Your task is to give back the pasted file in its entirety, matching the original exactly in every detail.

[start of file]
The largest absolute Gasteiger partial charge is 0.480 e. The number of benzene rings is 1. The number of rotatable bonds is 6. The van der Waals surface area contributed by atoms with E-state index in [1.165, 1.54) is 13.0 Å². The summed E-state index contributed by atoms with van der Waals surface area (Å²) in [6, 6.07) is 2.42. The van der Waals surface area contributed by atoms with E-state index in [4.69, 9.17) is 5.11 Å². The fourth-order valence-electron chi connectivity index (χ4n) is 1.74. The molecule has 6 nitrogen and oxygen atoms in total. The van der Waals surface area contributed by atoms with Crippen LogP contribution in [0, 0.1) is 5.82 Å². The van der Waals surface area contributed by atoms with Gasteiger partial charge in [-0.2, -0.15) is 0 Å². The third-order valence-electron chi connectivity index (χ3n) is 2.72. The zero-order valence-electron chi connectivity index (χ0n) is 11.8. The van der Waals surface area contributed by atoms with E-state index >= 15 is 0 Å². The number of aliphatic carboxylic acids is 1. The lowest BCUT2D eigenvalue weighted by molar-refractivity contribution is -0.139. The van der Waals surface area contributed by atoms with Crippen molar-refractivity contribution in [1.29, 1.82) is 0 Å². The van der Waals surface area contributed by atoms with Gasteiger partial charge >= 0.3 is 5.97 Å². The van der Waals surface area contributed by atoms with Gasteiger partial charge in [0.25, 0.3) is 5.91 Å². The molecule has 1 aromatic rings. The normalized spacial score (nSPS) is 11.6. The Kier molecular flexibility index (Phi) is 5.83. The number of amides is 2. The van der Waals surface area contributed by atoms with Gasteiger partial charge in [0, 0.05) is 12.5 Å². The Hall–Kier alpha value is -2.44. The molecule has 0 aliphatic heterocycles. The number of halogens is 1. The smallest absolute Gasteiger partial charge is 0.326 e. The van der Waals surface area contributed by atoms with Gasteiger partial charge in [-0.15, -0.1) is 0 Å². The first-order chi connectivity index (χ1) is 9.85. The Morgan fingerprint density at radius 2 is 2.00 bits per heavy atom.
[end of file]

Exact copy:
The largest absolute Gasteiger partial charge is 0.480 e. The number of benzene rings is 1. The number of rotatable bonds is 6. The van der Waals surface area contributed by atoms with E-state index in [1.165, 1.54) is 13.0 Å². The summed E-state index contributed by atoms with van der Waals surface area (Å²) in [6, 6.07) is 2.42. The van der Waals surface area contributed by atoms with E-state index in [4.69, 9.17) is 5.11 Å². The fourth-order valence-electron chi connectivity index (χ4n) is 1.74. The molecule has 6 nitrogen and oxygen atoms in total. The van der Waals surface area contributed by atoms with Crippen LogP contribution in [0, 0.1) is 5.82 Å². The van der Waals surface area contributed by atoms with Gasteiger partial charge in [-0.2, -0.15) is 0 Å². The third-order valence-electron chi connectivity index (χ3n) is 2.72. The zero-order valence-electron chi connectivity index (χ0n) is 11.8. The van der Waals surface area contributed by atoms with E-state index >= 15 is 0 Å². The number of aliphatic carboxylic acids is 1. The lowest BCUT2D eigenvalue weighted by molar-refractivity contribution is -0.139. The van der Waals surface area contributed by atoms with Crippen molar-refractivity contribution in [1.29, 1.82) is 0 Å². The van der Waals surface area contributed by atoms with Gasteiger partial charge >= 0.3 is 5.97 Å². The van der Waals surface area contributed by atoms with Gasteiger partial charge in [0.25, 0.3) is 5.91 Å². The molecule has 1 aromatic rings. The normalized spacial score (nSPS) is 11.6. The Kier molecular flexibility index (Phi) is 5.83. The number of amides is 2. The van der Waals surface area contributed by atoms with Gasteiger partial charge in [0, 0.05) is 12.5 Å². The Hall–Kier alpha value is -2.44. The molecule has 0 aliphatic heterocycles. The number of halogens is 1. The smallest absolute Gasteiger partial charge is 0.326 e. The van der Waals surface area contributed by atoms with Gasteiger partial charge in [-0.15, -0.1) is 0 Å². The first-order chi connectivity index (χ1) is 9.85. The Morgan fingerprint density at radius 2 is 2.00 bits per heavy atom.